Here’s an exciting life update: I broke my wrist. I’m not going to go into how it happened, except to state that it did not involve alcohol and that my cover story is that it involved a fight with zombie ninja pirates. Not a huge deal, but definitely a frustrating and unneeded at a stressful time of the year. At least I could get a jet black cast that matched my wardrobe.
Immediately after the “incident,” I pushed myself through five hours of statistics in the library before heading off to a review session, at which point some of the more reasonable students in my program convinced me to go to the hospital to get my now comically swollen arm x-rayed. They bid me adieu with the standard but ominous NHS send-off: “I hope you don’t have to wait too long.”
I’ve approached every experience I’ve had with the NHS so far as if it is the ultimate show-down between private and socialized medicine, with me as scorekeeper. I’m ready to concede now, though, that – as enthusiastic as I am about participant-observation as a mode of research – the experiences of an accident-prone twenty-three-year-old are probably not sufficient for making a conclusive declaration about either system’s relative merits. Sure, I didn’t have to wait more a few hours, and I definitely appreciate the $0 bill—but then again, I don’t have cancer and am not waiting for elective surgery. Thus, I’m abandoning wholesale evaluation in favour of something a bit more obscure: metaphor and symbolism.
One thing that hit me during this most recent visit to an NHS “Accident and Emergency” Room was how little information they wanted about me. Of course, they wanted to know my date of birth, medical history, and all about my injury. But certain things we in the U.S. are accustomed to putting into endless forms – occupation, address, nationality, insurance – just don’t matter that much. The NHS’s goal is to serve the person in front of them, not track them down with a bill or pick a fight with an insurance company.
The brilliance of it is that the NHS is, at least in some ways, impossible to exploit: I can lie or misrepresent myself to no end, and it doesn’t much matter, because the system doesn’t much care who I am so long as I need medical treatment. We live in a world where government’s exist to categorize and classify and monitor—and yet the NHS is, in a weird way, surprisingly anonymous. Somewhat counterintuitively, this makes me feel much more like a human being and less like a statistic.
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This week in class, we’re discussing “statelessness.” By “stateless,” we don’t mean refugees who have been ejected from their nations; instead, the term refers to people who literally have no nationality at all and thus—in a world where there is practically no designation more important than citizenship—do not really exist. It’s a form of non-status that affects fifteen million people worldwide, non-persons ranging from Turkish Cypriots to the children of undocumented immigrants in countries that do not grant birthright citizenship.
All of the literature we’ve read on statelessness focuses on the stateless people as the problem: how, in the modern world, does anyone manage to have no birth certificate or passport? And how do we fit these square pegs into the round holes of the nation-state system? How do you legislate for people that are, just by merit of their persisting physical presence, lawless? I think these are all stupid questions, to be honest. For most stateless people, having no nationality is a horrible thing—but for some (I’m thinking, for example, of Roma, some indigenous groups, communards), perhaps it reflects their realization of how absurd our modern ideas of citizenship are.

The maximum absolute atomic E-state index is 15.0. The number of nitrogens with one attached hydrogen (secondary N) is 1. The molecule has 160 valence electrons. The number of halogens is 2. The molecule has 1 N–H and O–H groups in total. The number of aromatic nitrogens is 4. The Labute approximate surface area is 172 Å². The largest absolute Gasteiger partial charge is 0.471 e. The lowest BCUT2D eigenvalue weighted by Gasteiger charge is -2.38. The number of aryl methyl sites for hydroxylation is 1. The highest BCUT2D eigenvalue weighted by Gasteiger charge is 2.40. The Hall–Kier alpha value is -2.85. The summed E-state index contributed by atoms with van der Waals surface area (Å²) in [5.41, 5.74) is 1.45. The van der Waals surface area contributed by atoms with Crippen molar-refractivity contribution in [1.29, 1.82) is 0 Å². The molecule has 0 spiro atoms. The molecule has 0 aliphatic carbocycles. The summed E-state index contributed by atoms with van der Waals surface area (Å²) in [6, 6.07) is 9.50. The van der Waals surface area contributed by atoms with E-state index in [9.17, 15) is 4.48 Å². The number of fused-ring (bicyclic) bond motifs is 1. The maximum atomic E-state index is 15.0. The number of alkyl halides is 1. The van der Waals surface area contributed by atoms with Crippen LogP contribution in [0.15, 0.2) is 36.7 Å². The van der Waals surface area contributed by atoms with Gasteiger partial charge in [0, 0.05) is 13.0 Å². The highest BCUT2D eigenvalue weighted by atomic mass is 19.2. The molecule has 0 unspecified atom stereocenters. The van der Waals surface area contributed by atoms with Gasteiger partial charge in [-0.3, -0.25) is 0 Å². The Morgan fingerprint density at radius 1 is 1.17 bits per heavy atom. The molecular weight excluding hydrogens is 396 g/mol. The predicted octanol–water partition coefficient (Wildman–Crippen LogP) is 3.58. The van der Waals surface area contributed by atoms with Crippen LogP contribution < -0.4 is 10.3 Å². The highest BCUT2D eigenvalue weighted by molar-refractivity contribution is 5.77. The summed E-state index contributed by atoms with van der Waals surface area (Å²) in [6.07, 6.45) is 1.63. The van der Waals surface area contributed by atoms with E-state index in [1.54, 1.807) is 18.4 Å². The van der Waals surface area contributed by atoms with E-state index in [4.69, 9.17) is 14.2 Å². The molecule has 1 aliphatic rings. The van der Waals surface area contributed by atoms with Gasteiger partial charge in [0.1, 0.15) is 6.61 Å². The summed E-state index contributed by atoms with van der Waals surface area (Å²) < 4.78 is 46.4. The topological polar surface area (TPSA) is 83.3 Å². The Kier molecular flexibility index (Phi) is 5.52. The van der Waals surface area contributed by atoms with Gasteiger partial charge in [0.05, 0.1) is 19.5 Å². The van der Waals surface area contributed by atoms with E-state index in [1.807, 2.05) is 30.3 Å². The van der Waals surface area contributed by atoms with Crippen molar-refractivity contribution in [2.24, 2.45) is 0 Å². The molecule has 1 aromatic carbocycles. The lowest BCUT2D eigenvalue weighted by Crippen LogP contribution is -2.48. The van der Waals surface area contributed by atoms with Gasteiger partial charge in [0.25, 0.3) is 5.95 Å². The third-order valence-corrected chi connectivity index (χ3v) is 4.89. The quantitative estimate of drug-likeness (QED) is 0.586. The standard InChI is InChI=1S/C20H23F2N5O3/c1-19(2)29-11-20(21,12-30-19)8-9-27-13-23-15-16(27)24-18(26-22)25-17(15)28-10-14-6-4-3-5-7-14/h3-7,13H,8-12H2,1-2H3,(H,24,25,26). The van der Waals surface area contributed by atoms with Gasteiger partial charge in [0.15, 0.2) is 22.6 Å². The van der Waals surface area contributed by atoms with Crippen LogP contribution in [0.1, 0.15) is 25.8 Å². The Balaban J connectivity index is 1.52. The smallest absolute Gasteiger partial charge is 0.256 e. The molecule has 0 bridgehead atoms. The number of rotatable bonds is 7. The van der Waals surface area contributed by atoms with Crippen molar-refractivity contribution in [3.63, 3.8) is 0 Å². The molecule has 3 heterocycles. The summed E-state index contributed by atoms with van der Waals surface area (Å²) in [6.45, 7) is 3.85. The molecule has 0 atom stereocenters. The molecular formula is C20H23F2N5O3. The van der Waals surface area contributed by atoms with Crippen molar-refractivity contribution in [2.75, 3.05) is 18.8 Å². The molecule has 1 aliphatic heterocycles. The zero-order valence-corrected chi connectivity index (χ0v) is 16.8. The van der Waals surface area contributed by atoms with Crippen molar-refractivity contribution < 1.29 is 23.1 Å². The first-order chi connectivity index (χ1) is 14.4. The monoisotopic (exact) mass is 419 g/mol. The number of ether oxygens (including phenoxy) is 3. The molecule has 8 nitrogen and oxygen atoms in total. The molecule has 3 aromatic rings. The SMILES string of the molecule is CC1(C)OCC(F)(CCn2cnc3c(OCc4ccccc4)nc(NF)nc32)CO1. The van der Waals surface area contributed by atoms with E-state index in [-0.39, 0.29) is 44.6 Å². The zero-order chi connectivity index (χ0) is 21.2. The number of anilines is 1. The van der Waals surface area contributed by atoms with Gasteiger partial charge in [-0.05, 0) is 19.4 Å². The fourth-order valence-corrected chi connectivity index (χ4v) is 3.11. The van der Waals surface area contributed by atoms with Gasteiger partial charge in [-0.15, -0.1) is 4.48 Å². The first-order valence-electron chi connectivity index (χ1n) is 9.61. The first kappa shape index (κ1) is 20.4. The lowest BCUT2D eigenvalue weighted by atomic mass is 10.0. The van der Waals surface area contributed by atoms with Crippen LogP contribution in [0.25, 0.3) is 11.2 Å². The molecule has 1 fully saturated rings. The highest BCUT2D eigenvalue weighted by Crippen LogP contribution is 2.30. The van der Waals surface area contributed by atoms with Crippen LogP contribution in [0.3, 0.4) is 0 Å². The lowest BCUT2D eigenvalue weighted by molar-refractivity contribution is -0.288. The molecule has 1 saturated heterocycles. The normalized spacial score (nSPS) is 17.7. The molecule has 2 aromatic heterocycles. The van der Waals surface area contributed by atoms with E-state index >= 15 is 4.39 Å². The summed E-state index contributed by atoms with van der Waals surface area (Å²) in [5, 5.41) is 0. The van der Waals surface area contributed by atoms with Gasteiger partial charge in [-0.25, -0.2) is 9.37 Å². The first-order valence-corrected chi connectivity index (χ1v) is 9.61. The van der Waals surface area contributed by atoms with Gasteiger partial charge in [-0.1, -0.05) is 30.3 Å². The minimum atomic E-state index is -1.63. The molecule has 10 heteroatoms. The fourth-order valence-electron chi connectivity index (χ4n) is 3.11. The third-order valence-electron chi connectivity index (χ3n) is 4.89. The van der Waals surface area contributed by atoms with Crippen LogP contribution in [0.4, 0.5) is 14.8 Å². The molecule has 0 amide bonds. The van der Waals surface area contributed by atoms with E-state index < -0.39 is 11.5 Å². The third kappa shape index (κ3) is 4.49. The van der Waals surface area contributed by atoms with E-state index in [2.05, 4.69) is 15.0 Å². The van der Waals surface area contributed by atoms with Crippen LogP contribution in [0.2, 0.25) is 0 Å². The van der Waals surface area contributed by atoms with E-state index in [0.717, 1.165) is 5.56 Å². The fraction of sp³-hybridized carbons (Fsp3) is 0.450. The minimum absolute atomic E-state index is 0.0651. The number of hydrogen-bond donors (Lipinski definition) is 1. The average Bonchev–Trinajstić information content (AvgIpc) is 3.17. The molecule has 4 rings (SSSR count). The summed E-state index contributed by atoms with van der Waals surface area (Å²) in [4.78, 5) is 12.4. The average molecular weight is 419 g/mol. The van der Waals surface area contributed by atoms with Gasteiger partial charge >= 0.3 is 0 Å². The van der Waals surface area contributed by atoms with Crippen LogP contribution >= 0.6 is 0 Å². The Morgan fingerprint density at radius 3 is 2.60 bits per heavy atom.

The recent crackdown in Arizona has thrust immigration back into my brain in a big way again for the first time since I stopped taking classes with Professor Fernandez-Kelly at Princeton. Freshman year, I spent dozens of hours collecting statistics and studies about undocumented immigration, in the hopes that the accumulation of piles of data would convince people that immigration is actually good for all concerned. With the benefit of a few years of experience—and having watched comprehensive immigration fail over and over—I’m convinced that advocates for sane immigration policy need to go beyond reason. We need to ask why it is that so much hinges on the lotteries of birth, and why categories and boundaries are so important.
When I think about problems like “statelessness”, I can’t help but think that the problem isn’t with the people, but with the states that throw up barriers between them. My utopian imagination is once again drawn to a vision of a borderless world, in which we find a better way to sort ourselves than by pre-natal dice-rolls and invisible lines scrawled across the map. I imagine states that exist to support whomever knocks on the door—acknowledging that we are, after all, in this together—rather than bringing one group in and leaving another outside.
It’s a weird time to live in Europe. With politicians across the continent talking about gut-wrenching cuts to public services, I can’t help but think that I’m witness to the demise of one of the world’s great political experiments: social democracy. Of course, I’m pretty sure the creators of the NHS didn’t have such lofty goals as universal citizenship in mind, but—metaphorically at least—I think they’ve created something that reaches towards them. I’ll be sad if I have to see that go.
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Jukebox: Gaslight Anthem – The Boxer